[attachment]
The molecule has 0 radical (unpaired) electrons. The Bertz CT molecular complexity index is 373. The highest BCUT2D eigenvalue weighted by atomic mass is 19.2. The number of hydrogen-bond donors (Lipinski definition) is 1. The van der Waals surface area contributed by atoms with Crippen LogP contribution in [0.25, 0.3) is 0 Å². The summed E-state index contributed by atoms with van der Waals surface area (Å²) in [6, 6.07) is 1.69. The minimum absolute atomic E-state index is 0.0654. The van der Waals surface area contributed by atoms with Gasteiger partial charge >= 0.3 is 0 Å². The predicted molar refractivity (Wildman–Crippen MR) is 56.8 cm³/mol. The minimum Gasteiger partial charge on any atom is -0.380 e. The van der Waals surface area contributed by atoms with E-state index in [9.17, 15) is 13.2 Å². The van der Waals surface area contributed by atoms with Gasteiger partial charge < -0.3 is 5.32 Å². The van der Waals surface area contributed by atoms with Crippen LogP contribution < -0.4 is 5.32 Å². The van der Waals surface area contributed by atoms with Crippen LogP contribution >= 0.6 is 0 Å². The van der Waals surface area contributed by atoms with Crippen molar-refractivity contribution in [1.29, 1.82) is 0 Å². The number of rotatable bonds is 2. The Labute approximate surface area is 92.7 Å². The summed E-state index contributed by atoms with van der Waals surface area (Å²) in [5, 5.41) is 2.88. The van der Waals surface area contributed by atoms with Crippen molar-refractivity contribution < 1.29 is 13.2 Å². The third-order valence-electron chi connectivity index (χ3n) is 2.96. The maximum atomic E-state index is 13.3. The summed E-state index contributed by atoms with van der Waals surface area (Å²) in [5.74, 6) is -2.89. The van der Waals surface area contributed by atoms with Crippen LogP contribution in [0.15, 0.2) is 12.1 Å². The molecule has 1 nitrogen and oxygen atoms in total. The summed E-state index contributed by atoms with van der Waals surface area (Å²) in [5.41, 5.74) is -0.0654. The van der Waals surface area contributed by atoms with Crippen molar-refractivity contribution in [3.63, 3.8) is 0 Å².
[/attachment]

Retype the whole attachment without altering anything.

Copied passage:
The molecule has 0 radical (unpaired) electrons. The Bertz CT molecular complexity index is 373. The highest BCUT2D eigenvalue weighted by atomic mass is 19.2. The number of hydrogen-bond donors (Lipinski definition) is 1. The van der Waals surface area contributed by atoms with Crippen LogP contribution in [0.25, 0.3) is 0 Å². The summed E-state index contributed by atoms with van der Waals surface area (Å²) in [6, 6.07) is 1.69. The minimum absolute atomic E-state index is 0.0654. The van der Waals surface area contributed by atoms with Gasteiger partial charge >= 0.3 is 0 Å². The predicted molar refractivity (Wildman–Crippen MR) is 56.8 cm³/mol. The minimum Gasteiger partial charge on any atom is -0.380 e. The van der Waals surface area contributed by atoms with E-state index in [9.17, 15) is 13.2 Å². The van der Waals surface area contributed by atoms with Gasteiger partial charge < -0.3 is 5.32 Å². The van der Waals surface area contributed by atoms with Crippen LogP contribution < -0.4 is 5.32 Å². The van der Waals surface area contributed by atoms with Crippen LogP contribution >= 0.6 is 0 Å². The van der Waals surface area contributed by atoms with Crippen molar-refractivity contribution in [1.29, 1.82) is 0 Å². The number of rotatable bonds is 2. The Labute approximate surface area is 92.7 Å². The summed E-state index contributed by atoms with van der Waals surface area (Å²) in [5, 5.41) is 2.88. The van der Waals surface area contributed by atoms with Crippen molar-refractivity contribution < 1.29 is 13.2 Å². The third-order valence-electron chi connectivity index (χ3n) is 2.96. The maximum atomic E-state index is 13.3. The summed E-state index contributed by atoms with van der Waals surface area (Å²) in [5.74, 6) is -2.89. The van der Waals surface area contributed by atoms with Crippen LogP contribution in [0.15, 0.2) is 12.1 Å². The molecule has 1 nitrogen and oxygen atoms in total. The summed E-state index contributed by atoms with van der Waals surface area (Å²) in [5.41, 5.74) is -0.0654. The van der Waals surface area contributed by atoms with Crippen molar-refractivity contribution in [3.63, 3.8) is 0 Å².